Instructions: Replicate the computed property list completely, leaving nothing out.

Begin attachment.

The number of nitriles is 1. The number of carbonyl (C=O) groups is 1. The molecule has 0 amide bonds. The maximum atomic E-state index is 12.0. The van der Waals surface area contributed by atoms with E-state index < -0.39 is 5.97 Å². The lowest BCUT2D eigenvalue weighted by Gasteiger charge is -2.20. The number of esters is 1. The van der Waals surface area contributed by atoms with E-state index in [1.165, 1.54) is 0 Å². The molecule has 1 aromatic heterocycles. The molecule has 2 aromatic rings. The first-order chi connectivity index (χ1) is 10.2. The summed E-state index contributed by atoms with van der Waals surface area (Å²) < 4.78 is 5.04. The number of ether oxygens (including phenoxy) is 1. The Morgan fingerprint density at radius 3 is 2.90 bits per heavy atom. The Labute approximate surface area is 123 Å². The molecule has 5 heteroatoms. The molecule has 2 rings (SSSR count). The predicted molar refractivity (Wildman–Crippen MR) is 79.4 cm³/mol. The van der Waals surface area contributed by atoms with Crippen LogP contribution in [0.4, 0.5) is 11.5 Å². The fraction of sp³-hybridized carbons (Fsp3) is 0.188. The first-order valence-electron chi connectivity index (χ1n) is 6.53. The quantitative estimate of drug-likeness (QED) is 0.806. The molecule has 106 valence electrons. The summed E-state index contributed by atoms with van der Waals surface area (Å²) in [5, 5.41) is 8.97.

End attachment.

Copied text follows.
The number of nitriles is 1. The number of carbonyl (C=O) groups is 1. The molecule has 0 amide bonds. The maximum atomic E-state index is 12.0. The van der Waals surface area contributed by atoms with E-state index < -0.39 is 5.97 Å². The lowest BCUT2D eigenvalue weighted by Gasteiger charge is -2.20. The number of esters is 1. The van der Waals surface area contributed by atoms with E-state index in [1.165, 1.54) is 0 Å². The molecule has 1 aromatic heterocycles. The molecule has 2 aromatic rings. The first-order chi connectivity index (χ1) is 10.2. The summed E-state index contributed by atoms with van der Waals surface area (Å²) < 4.78 is 5.04. The number of ether oxygens (including phenoxy) is 1. The Morgan fingerprint density at radius 3 is 2.90 bits per heavy atom. The Labute approximate surface area is 123 Å². The molecule has 5 heteroatoms. The molecule has 2 rings (SSSR count). The predicted molar refractivity (Wildman–Crippen MR) is 79.4 cm³/mol. The van der Waals surface area contributed by atoms with Crippen LogP contribution in [0.4, 0.5) is 11.5 Å². The fraction of sp³-hybridized carbons (Fsp3) is 0.188. The first-order valence-electron chi connectivity index (χ1n) is 6.53. The quantitative estimate of drug-likeness (QED) is 0.806. The molecule has 106 valence electrons. The summed E-state index contributed by atoms with van der Waals surface area (Å²) in [5, 5.41) is 8.97.